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The unwitting accomplice in the split stake corners scam
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About 20 years ago a friend of mine described this rubber bridge scam to me. I found it interesting, and over the years I have described it to a few friends. When I told one of them, his face went white and he fell back in his chair. He exclaimed “Oh no, I can see that I was part of that scam. I never knew”. A little later I told another well-known player. He also said he’d been asked to take part, as an unwitting accomplice, but declined after working out the ramifications.

The scam pre-requisites

  1. The scam needs 2 people to form an agreement to later, privately, share wins and losses. The villain strongly encourages his unknowing accomplice to never reveal the agreement.
  2. One set of oppo play at a different stake (eg North and East play for 1$, South and West for $2). In some clubs this is called “corners”.
  3. The villain in the scam plays at the lower stake at a mixed stake table.
  4. The unwitting accomplice is willing to play at both stakes.

 

Scam in action

Let’s call Bob the villain, and John the unwitting accomplice.

At rubber bridge there are several tables in play, and the various stakes in rooms are $1, $5 and $10.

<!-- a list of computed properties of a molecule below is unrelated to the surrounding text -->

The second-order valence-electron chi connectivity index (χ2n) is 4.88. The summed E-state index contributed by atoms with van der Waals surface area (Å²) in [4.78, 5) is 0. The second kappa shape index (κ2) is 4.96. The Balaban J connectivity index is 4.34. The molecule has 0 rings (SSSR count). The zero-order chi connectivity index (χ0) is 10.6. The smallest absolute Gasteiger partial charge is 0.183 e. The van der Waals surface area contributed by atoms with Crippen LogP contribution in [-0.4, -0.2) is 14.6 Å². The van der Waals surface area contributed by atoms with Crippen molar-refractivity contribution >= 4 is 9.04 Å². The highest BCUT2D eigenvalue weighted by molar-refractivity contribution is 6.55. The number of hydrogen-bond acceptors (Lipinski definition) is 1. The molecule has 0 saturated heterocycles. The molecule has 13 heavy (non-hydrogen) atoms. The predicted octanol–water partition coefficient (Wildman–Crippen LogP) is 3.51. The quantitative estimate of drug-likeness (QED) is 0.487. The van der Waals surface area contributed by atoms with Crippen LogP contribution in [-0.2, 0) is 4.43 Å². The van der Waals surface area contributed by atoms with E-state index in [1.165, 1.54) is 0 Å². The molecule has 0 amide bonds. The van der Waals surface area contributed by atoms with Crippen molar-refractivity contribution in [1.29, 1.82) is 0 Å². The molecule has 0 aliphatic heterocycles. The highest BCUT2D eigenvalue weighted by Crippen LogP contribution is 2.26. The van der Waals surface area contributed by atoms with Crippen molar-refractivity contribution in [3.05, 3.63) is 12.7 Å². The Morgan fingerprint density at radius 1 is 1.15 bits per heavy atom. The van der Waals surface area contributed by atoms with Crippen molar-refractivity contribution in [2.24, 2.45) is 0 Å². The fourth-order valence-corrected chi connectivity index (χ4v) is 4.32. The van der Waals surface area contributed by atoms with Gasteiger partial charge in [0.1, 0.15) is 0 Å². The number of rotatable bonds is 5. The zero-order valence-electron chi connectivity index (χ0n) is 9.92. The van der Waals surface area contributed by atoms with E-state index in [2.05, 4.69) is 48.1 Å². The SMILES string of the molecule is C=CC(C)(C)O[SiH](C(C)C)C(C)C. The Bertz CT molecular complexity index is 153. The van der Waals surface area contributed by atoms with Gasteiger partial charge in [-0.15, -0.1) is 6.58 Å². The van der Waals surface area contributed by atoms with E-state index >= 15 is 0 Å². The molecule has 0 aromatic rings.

Bob and John normally play at $1, but the $5 game needs 2 players to join Jane and Steve. Bob tells the host: “I don’t mind playing in the $5 game, but the stake is a little too high for me. How about I play for $3, I think John won’t mind which stake”. John says he’ll play for $5. So Bob & Jane play at $3, John and Steve at $5.

In the pivot, when they are partners, Bob plays to his best ability. When Bob is not partnering John, he throws games, and goes one extra off in contracts, exclaiming that he’s having an off day, and some other nonsense. So, let’s say Bob loses a 6 point rubber (partnering Steve), he hands over $18 to Jane. But John is winning $30 (from Steve).

Later that day, he gets half of the pooled net win: so here, for the example game above, he gets his $18 back, plus $6.

So, in the pivot, when there are three changes of partner, in two out of three cases he plays badly and makes almost a guaranteed win. Of course, whenever he partners John, playing at his best ability, he is on form.

A true story….

John (decades) later told me that as the weeks went by, he noticed that the arrangement served him well. He wasn’t paying that much attention to the overall situation … as they settled up every so often, but there was no reason for him to wish to discontinue the arrangement.

When I described the scam to him that he realised that he was part of it. He felt really bad about it all.

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